It's not yet 9 am, but with almost all the trees gone, one can feel the pinch of the scorching sun. What makes it more painful is the humidity. However, a bunch of young boys, all in the 16 to 18 age group are not complaining. They are all in smiles and excited about the long, hard day's work ahead. "Does this road lead to Salia Sahi?" asked one. Once the direction in confirmed, the boys carrying blue tool boxes, gloves and safety helmets, started marching into Bhubaneswar's largest slum.
The 34 students " split in four groups " from different industrial training institutes (ITIs) are repairing and rebuilding homes affected by Cyclone Fani. "These students are from different trades: electrical, technical, fitter and plumbing. They are offering their expertise for free," said assistant technical officer, directorate, technical education and training, Satyabrata Jena.
Prakash Pradhan, 17, is an electrician. Prakash has used his knowledge to good effect in many homes. "It's good exposure for me, I am sure all the students get a lot of experience," he said. All of them are happy that the government has roped in the ITIs, which they believe will help them learn a lot of new things to aid in their future.
Sixteen-year-old Trilochan Behera is excited. "This is a learning trip for me, it's very helpful," he smiled. 'The government takes care of our food, accommodation and transport." Prakash, Trilochan and their friends are from the Nayagarh ITI. They said there are approximately over 500 such students working in different parts of Bhubaneswar.
However, those who have received skill development training or are undergoing courses are not a part of such jobs. "They have done short-term courses," said Himanshu Sekhar Lenka, assistant director, Odisha skill development authority. "Such students lack expertise."
Elsewhere in Puri, several international humanitarian agencies run by the Sikh community have been feeding the affected since two days after the cyclone hit. They have been running Langars (community kitches). Many of them are providing water bottles along with khichri and dalma (made of dal and vegetables).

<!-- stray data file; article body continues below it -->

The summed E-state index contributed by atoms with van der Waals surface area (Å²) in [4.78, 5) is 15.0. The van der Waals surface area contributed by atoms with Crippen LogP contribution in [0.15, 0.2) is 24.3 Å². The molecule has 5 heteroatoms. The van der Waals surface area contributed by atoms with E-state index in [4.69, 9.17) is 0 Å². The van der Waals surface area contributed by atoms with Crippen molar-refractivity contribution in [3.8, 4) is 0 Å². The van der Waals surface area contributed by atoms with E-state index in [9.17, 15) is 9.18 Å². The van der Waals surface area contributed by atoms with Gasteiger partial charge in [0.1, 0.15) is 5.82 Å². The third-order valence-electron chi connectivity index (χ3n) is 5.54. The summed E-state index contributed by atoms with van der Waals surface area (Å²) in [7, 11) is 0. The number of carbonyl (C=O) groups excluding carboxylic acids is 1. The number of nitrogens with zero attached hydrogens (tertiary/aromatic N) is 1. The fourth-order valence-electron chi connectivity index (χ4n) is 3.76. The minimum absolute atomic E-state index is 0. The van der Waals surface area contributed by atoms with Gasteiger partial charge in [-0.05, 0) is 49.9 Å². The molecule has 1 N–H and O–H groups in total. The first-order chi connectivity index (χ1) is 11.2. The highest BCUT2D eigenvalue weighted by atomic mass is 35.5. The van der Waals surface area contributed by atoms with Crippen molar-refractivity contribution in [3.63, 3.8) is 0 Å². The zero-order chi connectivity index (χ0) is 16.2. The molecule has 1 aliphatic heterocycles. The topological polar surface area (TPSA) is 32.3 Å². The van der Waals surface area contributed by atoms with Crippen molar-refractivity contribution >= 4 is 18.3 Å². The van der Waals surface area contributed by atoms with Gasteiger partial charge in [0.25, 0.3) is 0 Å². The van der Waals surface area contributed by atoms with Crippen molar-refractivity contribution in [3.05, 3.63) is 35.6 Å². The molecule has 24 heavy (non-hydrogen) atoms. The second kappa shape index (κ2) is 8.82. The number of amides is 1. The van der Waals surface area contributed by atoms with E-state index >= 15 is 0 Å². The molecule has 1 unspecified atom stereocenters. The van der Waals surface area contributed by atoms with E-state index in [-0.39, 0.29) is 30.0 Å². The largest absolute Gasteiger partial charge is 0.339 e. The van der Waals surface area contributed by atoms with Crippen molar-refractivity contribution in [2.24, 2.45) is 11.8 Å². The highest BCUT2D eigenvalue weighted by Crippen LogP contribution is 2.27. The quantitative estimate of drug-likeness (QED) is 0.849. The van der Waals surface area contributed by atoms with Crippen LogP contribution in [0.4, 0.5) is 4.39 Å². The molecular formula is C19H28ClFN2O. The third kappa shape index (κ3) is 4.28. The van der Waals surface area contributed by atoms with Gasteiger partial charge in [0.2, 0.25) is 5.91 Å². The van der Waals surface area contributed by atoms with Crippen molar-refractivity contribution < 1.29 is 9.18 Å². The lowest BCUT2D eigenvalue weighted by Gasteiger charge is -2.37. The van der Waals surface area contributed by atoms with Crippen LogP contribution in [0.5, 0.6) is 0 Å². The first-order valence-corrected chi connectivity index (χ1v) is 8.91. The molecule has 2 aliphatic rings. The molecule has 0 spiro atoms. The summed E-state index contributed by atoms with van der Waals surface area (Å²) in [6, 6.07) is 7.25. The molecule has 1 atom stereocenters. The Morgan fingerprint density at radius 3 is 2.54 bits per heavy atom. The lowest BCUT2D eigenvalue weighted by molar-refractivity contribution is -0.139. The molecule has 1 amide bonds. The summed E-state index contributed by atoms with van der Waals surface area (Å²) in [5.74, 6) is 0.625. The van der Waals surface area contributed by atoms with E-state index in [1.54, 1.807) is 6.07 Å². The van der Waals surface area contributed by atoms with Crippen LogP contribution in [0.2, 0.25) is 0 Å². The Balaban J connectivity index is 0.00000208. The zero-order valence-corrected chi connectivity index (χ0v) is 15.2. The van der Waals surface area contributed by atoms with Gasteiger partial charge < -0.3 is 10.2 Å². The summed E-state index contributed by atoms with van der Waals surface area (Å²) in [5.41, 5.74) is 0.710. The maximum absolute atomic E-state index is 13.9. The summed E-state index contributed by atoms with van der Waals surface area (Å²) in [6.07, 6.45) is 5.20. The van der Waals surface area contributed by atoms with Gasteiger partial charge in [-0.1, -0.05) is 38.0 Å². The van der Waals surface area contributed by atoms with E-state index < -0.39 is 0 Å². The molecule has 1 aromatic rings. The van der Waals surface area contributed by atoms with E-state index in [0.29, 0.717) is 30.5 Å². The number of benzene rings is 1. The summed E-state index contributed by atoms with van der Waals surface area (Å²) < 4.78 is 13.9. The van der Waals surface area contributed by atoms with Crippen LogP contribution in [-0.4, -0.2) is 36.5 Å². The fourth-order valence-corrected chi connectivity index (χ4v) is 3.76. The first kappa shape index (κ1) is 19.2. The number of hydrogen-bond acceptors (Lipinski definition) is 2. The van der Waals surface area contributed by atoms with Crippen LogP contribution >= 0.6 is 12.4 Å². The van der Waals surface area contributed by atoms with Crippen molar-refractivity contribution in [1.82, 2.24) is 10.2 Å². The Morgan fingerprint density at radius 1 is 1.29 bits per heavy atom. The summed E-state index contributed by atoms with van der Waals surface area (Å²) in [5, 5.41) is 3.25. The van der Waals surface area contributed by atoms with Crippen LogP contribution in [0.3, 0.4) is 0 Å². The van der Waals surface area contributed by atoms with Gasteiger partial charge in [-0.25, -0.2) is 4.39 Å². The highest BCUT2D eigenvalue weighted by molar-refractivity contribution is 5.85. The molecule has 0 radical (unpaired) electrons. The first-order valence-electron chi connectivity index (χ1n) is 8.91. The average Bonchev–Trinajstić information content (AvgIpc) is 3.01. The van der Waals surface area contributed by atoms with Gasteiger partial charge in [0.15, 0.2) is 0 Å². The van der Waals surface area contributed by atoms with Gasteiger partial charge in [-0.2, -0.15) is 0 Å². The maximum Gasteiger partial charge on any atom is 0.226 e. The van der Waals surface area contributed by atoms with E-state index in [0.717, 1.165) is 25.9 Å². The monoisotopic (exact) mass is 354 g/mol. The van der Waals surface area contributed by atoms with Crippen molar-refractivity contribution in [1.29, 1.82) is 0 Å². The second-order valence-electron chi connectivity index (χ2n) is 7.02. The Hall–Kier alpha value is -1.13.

According to Gurpreet Singh of Akaal Channel Aid, a UK-based humanitarian agency, they have provided food in localities within a five-kilometre radius. "Our MD Amrik Singh Kooner flew down from London, set up the facility and oversaw the operations for three days," Gurpreet said. "They have been distributing food for the past nine days," said Santilata Behera and the other women residents of the Baliapanda slum in Puri.
Pointing to the devastated houses, having lost both home and livelihood, they can't think of a future now. "All our hopes ended in smoke. We don't know what lies ahead," said one woman, her eyes fixed on the ground. Other international organisations run by the Sikh community, such as Khalsa Aid and United Sikhs are operating out of the Gurdwara Aarti Sahib, which faces Puri beach.
Khalsa Aid, which has stood by people affected by both natural and man-made disasters in different counties across the globe " India, Bangladesh, Iraq, and Syria " has showcased exemplary commitment to the victims of Fani. It ran a community kitchen in association with the gurdwara in Bhubaneswar while at Puri it served food to 5,000 people regularly. "Even satisfaction on one face gives us a huge motivation," said a volunteer.
Apart from feeding those residing in slums, United Sikhs is also distributing torches. "We procured small but effective solar torch lights from Delhi," said Harjiwan Singh of Sikh Aid. Baba Samsher Singh, 75, is the head of the gurdwara. He is looking after the food being cooked by volunteers in large containers on the first floor of the building. Heaps of food materials in bags are lying along with potatoes, onions and ghee packets.
"No one should stay hungry. It's our motto to ensure that food is provided to all without compromising with quality," Samsher said. "We are in touch with the administration and are ready to serve as and where required." According to him, volunteers of different organisations from the UK, USA and India (Delhi, Srinagar, Chandigarh, Ludhiana, Jamshedpur, Kolkata, Bhubaneswar) have been working around the clock for victims.
But there are limitations. "All of us depend on the same kitchen," said one volunteer. Jagdeep Singh of Puri gurdwara said they can't contact the donors due to the poor telecom network. "We've been cut off from the world for days."
But nothing has stopped them from working for the distressed.